As global decision-making concerning the future of digital taxation accelerates, a crucial race between policy-making and politics has materialized. At the moment, politics is in the lead, according to a recent Bloomberg Tax article.
Reporter Ben Stupples cites a number of tax experts who explain that politics is “wagging” the digital tax debate. This represents a potentially significant problem given that sound policy-making – as opposed to saber-rattling political skirmishes – is better equipped to address one of today’s defining tax issues.
Nancy Manzano, a director in the Chief Tax Office at Vertex, is one of the experts Stupples consulted with while researching his article. Nancy notes that some recent digital taxation policy efforts appear “to some folks to target U.S. multinationals. That realization fuels the politicized nature of the debate, and then takes the discussion away from one that focuses purely on policy and how we fix the issues.” Count the deputy director of the U.K. Treasury’s corporate tax group, Tim Power, among one of the folks who holds this view. “Do I think the EU proposals and actions taken by other countries are perceived as being targeted at U.S. multinationals?” Powers asked the University of Oxford’s 2018 summer tax conference. “Yes, definitely.”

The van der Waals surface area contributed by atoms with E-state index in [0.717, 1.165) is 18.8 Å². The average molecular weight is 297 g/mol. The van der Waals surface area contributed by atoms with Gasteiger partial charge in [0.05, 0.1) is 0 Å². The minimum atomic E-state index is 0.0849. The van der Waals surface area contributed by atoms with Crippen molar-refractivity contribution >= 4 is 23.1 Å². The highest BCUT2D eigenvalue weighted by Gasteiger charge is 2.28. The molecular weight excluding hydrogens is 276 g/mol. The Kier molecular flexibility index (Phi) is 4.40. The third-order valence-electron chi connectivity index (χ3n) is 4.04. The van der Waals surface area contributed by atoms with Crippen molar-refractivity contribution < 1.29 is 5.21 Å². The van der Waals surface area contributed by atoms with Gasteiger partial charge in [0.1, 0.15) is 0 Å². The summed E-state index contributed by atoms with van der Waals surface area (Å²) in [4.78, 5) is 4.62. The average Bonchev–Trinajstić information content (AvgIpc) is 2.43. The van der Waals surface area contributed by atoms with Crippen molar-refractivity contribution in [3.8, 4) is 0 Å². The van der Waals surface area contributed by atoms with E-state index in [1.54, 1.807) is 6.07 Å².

The article provides fresh context on the European Commission’s recent digital services tax (DST) plan as well as the OECD’s longer-term attempt to create some common ground on digital taxation policy approaches. The OECD’s 2020 report on the topic is slated to build upon its interim report on digital taxation challenges published earlier this year.
While those forthcoming insights may help policymakers overtake politicians in this high-stakes race, current political disagreements remain a formidable obstacle, as Stupples asserts: “political tensions … look set to continue diverting attention from the tax matters arising from the digital economy.”
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